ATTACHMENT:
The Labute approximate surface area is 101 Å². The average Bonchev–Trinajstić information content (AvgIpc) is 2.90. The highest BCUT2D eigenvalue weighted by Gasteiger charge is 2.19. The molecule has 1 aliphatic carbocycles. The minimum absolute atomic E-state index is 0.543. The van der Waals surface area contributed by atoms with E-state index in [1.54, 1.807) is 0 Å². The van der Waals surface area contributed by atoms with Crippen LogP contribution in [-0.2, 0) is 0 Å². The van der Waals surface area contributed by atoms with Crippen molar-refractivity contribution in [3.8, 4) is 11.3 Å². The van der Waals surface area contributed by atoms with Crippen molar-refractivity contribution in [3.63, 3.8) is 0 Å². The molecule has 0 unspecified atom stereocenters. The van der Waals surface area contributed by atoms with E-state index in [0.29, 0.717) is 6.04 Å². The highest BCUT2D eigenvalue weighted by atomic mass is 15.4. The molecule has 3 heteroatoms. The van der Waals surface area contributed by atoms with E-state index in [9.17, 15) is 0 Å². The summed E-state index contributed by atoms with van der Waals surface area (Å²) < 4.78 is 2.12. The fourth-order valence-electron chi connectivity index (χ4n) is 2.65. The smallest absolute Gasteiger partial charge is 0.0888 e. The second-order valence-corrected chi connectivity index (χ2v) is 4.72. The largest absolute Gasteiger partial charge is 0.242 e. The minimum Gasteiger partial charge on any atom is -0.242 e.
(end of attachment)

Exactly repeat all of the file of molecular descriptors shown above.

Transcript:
The Labute approximate surface area is 101 Å². The average Bonchev–Trinajstić information content (AvgIpc) is 2.90. The highest BCUT2D eigenvalue weighted by Gasteiger charge is 2.19. The molecule has 1 aliphatic carbocycles. The minimum absolute atomic E-state index is 0.543. The van der Waals surface area contributed by atoms with E-state index in [1.54, 1.807) is 0 Å². The van der Waals surface area contributed by atoms with Crippen LogP contribution in [-0.2, 0) is 0 Å². The van der Waals surface area contributed by atoms with Crippen molar-refractivity contribution in [3.8, 4) is 11.3 Å². The van der Waals surface area contributed by atoms with Crippen molar-refractivity contribution in [3.63, 3.8) is 0 Å². The molecule has 0 unspecified atom stereocenters. The van der Waals surface area contributed by atoms with E-state index in [0.29, 0.717) is 6.04 Å². The highest BCUT2D eigenvalue weighted by atomic mass is 15.4. The molecule has 3 heteroatoms. The van der Waals surface area contributed by atoms with E-state index in [9.17, 15) is 0 Å². The summed E-state index contributed by atoms with van der Waals surface area (Å²) < 4.78 is 2.12. The fourth-order valence-electron chi connectivity index (χ4n) is 2.65. The smallest absolute Gasteiger partial charge is 0.0888 e. The second-order valence-corrected chi connectivity index (χ2v) is 4.72. The largest absolute Gasteiger partial charge is 0.242 e. The minimum Gasteiger partial charge on any atom is -0.242 e.